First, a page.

BART unions should quit while they're ahead -- way ahead -- and accept the transit agency's latest offer.

The deal is more than generous. A walkout would further alienate Bay Area commuters and anger the unions' own political base.

Unfortunately, union leaders have raised their members' expectations so high that they have left themselves no graceful way out. Nevertheless, it's time for them to accept the political and financial reality.

Politics: As in past negotiations, the unions dragged in state lawmakers to exert political pressure on the BART board. This time it hasn't worked. Unlike previous years, legislators can no longer promise to help out with more state money.

BART patrons await a train at the MacArthur station in Oakland, Calif., on Monday, Oct. 14, 2013. Union leaders extended a strike deadline by 24 hours to
BART patrons await a train at the MacArthur station in Oakland, Calif., on Monday, Oct. 14, 2013. Union leaders extended a strike deadline by 24 hours to keep the trains rolling through Monday as contract talks continue. (Kristopher Skinner/Bay Area News Group)

Moreover, the unions have failed to rally public support. The latest survey by EMC Research, conducted for the Bay Area Council, shows 77 percent of residents oppose a strike and 63 percent say workers should accept management's offer.

The survey was taken in the four Bay Area counties BART serves: Contra Costa, Alameda, San Francisco and San Mateo. This is progressive territory. Indeed, looking at just the Democrats, the base of union political support, 72 percent oppose a strike and 62 percent say the workers should take the deal.

By the way, the poll was taken Sept. 29-Oct. 2. Management has sweetened the offer since then.

Finances: It's a great deal for the workers. Pay raises over the next four years would boost their salaries 12.5 percent. BART train operators' top hourly wage rate already ranks number four in the nation, behind Boston, Chicago and New York. This deal would put them ahead of the pack.

While workers for the other three systems make significant contributions to their pensions, BART employees do not. This deal would require them to pay 1 percent of their salary the first year toward their pensions, ratcheting up to 4 percent by the end of the four-year deal. That's still significantly below what most public employees in the state contribute.

Combining the pay increases and pension contributions, which come out of pre-tax income, nets employees the equivalent of roughly a 9.5 percent salary increase at the end of the four-year period.

As for health insurance, workers would be able to obtain coverage for their entire families, no matter how many dependents, for $132 a month. That's up from the current $92 a month. It's still a great deal.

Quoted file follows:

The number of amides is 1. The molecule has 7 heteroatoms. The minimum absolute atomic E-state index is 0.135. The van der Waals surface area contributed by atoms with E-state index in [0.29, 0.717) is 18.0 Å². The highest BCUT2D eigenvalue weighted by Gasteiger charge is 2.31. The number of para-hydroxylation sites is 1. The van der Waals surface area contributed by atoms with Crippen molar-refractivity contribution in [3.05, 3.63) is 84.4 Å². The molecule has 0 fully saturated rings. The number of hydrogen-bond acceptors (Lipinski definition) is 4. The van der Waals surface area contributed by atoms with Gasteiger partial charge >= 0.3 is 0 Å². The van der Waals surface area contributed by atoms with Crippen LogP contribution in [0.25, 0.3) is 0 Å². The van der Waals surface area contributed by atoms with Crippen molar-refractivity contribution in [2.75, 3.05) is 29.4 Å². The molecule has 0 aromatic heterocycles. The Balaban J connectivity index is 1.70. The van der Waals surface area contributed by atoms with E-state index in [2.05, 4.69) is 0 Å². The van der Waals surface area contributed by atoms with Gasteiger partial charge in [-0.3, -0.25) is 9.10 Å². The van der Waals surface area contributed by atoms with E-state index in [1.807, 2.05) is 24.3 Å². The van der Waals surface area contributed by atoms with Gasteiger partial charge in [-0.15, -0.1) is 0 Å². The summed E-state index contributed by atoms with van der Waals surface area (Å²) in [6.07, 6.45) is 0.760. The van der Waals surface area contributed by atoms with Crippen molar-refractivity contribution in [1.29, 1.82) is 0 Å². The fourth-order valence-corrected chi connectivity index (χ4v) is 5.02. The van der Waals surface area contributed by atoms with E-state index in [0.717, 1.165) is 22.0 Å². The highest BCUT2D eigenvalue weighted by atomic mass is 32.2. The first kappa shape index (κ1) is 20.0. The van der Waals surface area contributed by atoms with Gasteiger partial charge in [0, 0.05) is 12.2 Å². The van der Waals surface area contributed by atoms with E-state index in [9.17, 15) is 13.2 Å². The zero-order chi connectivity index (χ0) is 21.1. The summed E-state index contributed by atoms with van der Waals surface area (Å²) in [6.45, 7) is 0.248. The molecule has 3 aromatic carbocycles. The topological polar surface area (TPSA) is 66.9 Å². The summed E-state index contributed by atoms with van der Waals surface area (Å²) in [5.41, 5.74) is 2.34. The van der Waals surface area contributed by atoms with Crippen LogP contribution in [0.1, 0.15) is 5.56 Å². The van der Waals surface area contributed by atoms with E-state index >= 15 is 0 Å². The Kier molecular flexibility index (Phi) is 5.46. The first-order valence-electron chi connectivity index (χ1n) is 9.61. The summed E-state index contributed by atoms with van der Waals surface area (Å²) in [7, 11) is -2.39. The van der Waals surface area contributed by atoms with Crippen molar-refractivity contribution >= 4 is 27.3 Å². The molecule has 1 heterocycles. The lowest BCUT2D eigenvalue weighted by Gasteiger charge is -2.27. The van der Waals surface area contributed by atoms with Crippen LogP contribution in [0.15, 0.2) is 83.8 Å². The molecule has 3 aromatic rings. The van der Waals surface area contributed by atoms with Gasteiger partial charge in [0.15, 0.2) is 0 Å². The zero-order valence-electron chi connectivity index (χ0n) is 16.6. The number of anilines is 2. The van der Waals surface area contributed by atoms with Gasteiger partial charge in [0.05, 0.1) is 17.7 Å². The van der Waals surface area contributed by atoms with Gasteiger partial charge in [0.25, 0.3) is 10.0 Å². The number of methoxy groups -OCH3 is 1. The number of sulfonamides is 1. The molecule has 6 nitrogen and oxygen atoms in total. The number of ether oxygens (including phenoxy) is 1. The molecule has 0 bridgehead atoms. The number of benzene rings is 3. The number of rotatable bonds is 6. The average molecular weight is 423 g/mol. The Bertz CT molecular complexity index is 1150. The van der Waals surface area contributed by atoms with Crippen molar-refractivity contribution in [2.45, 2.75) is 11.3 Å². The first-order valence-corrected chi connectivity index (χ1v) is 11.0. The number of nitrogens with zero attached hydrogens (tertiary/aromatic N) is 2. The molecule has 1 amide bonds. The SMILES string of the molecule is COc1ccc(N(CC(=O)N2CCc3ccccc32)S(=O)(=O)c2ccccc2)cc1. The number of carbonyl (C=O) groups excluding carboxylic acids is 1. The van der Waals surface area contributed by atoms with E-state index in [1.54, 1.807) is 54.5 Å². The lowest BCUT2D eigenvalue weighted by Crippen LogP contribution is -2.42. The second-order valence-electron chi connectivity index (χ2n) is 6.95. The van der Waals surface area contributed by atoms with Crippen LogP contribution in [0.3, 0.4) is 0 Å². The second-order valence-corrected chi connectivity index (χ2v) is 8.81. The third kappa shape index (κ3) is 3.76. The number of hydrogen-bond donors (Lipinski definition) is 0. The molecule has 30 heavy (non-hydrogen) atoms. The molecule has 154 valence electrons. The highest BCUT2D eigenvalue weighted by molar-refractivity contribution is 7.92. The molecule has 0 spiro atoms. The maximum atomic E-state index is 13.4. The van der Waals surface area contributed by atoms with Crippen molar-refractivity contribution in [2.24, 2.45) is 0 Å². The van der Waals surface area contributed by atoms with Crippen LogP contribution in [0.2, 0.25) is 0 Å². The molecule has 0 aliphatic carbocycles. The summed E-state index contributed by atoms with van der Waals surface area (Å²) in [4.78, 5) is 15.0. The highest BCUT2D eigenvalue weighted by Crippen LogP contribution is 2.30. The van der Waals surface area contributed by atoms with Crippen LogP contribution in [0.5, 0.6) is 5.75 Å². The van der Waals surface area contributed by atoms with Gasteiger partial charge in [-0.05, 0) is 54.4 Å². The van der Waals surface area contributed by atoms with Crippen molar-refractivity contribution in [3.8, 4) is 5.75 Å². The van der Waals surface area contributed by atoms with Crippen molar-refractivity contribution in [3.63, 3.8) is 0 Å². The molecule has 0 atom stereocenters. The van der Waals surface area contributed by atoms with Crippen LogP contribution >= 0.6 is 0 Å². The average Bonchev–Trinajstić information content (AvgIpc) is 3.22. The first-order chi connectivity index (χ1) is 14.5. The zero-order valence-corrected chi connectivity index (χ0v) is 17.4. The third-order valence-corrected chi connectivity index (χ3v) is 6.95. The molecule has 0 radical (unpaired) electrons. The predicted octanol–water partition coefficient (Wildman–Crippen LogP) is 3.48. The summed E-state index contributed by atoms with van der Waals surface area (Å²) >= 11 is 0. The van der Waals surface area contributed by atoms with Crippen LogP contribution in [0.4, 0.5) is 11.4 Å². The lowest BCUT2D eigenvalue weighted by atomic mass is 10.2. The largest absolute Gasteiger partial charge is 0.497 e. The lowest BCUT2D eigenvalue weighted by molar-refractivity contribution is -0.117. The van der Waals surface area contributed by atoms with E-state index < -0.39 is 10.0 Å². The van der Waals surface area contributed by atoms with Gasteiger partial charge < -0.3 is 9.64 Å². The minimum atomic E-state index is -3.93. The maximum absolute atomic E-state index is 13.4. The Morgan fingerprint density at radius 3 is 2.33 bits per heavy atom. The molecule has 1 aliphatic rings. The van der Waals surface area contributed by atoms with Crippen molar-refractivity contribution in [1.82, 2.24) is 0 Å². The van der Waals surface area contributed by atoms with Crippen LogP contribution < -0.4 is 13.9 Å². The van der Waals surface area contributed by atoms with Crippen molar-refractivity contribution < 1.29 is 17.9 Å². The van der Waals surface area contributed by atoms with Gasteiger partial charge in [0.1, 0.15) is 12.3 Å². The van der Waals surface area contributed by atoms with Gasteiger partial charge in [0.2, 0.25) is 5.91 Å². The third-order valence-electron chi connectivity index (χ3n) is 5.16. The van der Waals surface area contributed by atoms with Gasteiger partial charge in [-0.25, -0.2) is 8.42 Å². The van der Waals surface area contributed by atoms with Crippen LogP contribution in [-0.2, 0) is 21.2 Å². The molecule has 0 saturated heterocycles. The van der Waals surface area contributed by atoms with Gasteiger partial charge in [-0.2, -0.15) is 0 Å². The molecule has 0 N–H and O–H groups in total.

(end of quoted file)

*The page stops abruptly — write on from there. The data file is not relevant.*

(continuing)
Work rules: BART work rules are byzantine in both senses of the word. They're ancient and overly complicated. A major sticking point in the negotiations remains the BART board's long-overdue insistence on change.

For example, workers are protected by "beneficial past practices," meaning that if that's the way things have been done before, even if it wasn't in a contract, that's the way it will always be done, unless the unions agree to change. It ties the hands of managers and impedes attempts for greater efficiency.

Other examples: Employees who have collected sick leave during their regular work weeks can come back on weekends and earn overtime pay rates filling in for others. Track maintenance workers rebid their work assignments on a daily basis, meaning that senior members can choose one location one day and then leave it to someone else to finish their work the next. (The bidding process itself eats up paid work hours.) And rules for break time and reporting locations are so inflexible that train operators usually only drive trains about 4¿1/2 hours of each eight-hour shift.

Change is always hard. But at BART, where every minor modification must be collectively bargained, work rule alterations will be hard to swallow. The unions need to get over it. Most workers in today's economy, including those who ride BART daily, understand the need for efficiencies.

The longer this dispute drags on, the more that BART workers will be blamed -- rightfully so. Unfortunately, there will be collateral damage. Commuters' daily lives will be greatly affected. The Bay Area economy will be hurt.

And voters are likely to take it out at the polls by rejecting future BART taxes badly needed to shore up the aging system. That, in turn, will cost construction jobs -- trade union jobs -- and hurt the ability to move commuters around the Bay Area in the future.

It's time for the BART unions to end the posturing and settle -- before they do real damage.

Daniel Borenstein is a staff columnist and editorial writer. Reach him at 925-943-8248 or dborenstein@bayareanewsgroup.com. Follow him on Twitter: @BorensteinDan.